The next morning Lou and Jim decided they would try again for the Abruzzi route. With Terry Bech to help carry supplies, they forced their way through the snow to a point 2,450 feet below the summit. There, in full view of Dianne's telephoto lens, they pitched camp for the night. It was the memorable night that began with snow and ended with stars.

In the article accompanying this one, Jim Wickwire describes the final victory over K2 and the terrifying ordeal that followed. Through Dianne's telephoto lens she and I witnessed the triumph, but we could only imagine the terror.

At midmorning on September 6 the lens picked out two microscopic figures on the Abruzzi route, silhouetted against an incredibly cloudless sky. Hour by hour the figures advanced toward the summit, now and then lost in the shadow of the mountain.

At 5:20 p.m. there was a sudden flash of color at the peak—the unmistakable red of Lou Reichardt's parka. He and Jim had emerged into full sunlight with nothing above them: For the first time Americans stood atop K2!

Almost instantly Lou began his descent. As we learned later, his oxygen system had never functioned, and he preferred not to risk a prolonged stay on the summit. Jim, who was using oxygen, remained longer to take photographs and to deposit a microfilmed list of some 4,000 names on the peak. The list represented those who had supported our expedition and whom we chose to honor in a special way.

Through the long lens Dianne and I had seen one figure, in shadow once more, begin the descent. With growing concern we waited for the second climber to follow.

Finally around sunset we saw the second figure start down, and worried that in the gathering darkness he could never make the Abruzzi Camp. At ten o'clock that night John Roskelley confirmed our fears.

During the day John and Rick had abandoned the Polish route and followed Jim and Lou's traverse to the Abruzzi Camp, where they planned next morning to continue to the summit.

"Lou's back, but Jim's still up there," John announced grimly to me over the walkie-talkie. "He has no tent or sleeping bag, only a bivouac sack. As far as Lou knows, Jim's had nothing to eat and only a sip of water since morning."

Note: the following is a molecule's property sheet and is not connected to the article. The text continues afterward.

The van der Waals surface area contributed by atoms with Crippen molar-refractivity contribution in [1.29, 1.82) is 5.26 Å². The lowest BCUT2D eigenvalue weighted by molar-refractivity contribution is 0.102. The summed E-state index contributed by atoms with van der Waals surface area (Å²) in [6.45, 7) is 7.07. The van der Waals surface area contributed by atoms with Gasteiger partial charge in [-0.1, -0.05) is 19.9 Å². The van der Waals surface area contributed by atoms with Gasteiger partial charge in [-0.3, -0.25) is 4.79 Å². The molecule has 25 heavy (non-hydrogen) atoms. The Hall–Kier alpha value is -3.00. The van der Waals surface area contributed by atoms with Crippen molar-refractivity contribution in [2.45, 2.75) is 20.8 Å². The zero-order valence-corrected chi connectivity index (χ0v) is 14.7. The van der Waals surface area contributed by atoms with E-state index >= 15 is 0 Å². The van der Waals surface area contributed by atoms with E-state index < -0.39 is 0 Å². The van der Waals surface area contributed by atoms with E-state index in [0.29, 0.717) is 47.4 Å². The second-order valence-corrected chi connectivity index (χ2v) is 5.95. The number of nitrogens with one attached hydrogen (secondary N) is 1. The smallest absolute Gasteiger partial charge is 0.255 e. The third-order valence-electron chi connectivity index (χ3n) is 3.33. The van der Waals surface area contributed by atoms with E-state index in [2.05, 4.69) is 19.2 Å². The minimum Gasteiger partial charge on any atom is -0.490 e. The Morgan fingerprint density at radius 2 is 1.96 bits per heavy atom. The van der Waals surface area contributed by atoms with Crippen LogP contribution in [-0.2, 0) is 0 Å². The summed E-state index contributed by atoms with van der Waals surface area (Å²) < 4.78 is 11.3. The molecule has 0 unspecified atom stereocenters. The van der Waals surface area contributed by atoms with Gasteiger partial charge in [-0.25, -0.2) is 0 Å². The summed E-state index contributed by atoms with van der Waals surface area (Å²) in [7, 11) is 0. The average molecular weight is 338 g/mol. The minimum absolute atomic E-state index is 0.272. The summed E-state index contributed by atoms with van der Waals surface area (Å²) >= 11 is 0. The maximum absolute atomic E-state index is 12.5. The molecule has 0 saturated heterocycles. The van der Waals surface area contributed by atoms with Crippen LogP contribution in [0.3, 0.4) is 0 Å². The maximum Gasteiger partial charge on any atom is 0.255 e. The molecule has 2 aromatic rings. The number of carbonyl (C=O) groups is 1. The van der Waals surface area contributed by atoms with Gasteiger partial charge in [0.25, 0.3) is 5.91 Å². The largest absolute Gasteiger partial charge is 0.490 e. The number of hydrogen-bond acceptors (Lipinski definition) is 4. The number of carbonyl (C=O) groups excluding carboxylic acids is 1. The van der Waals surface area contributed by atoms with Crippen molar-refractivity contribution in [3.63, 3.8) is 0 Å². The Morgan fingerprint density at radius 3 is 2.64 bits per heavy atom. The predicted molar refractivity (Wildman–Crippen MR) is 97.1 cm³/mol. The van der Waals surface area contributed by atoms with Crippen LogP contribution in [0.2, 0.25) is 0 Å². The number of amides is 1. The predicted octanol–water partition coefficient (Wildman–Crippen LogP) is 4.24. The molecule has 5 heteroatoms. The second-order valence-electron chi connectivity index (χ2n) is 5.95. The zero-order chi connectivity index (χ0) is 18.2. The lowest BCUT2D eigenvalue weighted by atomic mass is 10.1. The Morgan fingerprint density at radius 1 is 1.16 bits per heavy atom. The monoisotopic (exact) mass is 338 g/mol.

After a triumphant day it was dreadful news. With nothing but an unlined nylon sack for protection, Jim faced a night of almost complete exposure near the summit, with temperatures as low as minus 40°F and winds gusting to 50 miles an hour. Also, Jim was suffering from dehydration and could well be unconscious or out of his mind. To the rest of us John and Rick's planned ascent the following day seemed more a rescue mission than a summit attempt.

We were wrong. As Jim describes that night in the following pages, there were moments of extreme danger but never a loss of hope. At midmorning on September 7 our telephoto lens picked Jim out on the Abruzzi route, slowly descending as John and Rick climbed to meet him. We saw the figures pass one another with only a brief pause, then Jim continued down alone.

By that night K2 had been scaled a second time without oxygen, and we began our retreat from the mountain.

The cost to Jim Wickwire proved greater than we had realized, and without Rob Schaller's constant medical care on the trek out, Jim might not have survived the combination of pleurisy, pneumonia, and blood clots resulting from his night below the summit.

That Jim did survive and that all of us returned safely is a victory perhaps greater than that of reaching the summit. In a dozen attempts on K2 the mountain has claimed seven lives, heavy odds by any standard.

In addition to the first American conquest of K2, we had achieved several other successes on the Savage Mountain: Including porters, ours was the smallest expedition to scale the mountain, and the first to include women climbers. Three of our four summit team members reached the top without using oxygen. We had also established a new route near the summit, between Camp V and the Abruzzi Camp.

Each ascent of a high and dangerous mountain, whether the first or a sequel attempt, adds new knowledge and therefore a greater margin of safety for those to come. Certainly we climbed K2 on the shoulders of previous expeditions. We owed our success to those who had tried and failed, and to those who had tried and won. Perhaps others will someday say that of us. Inshallah.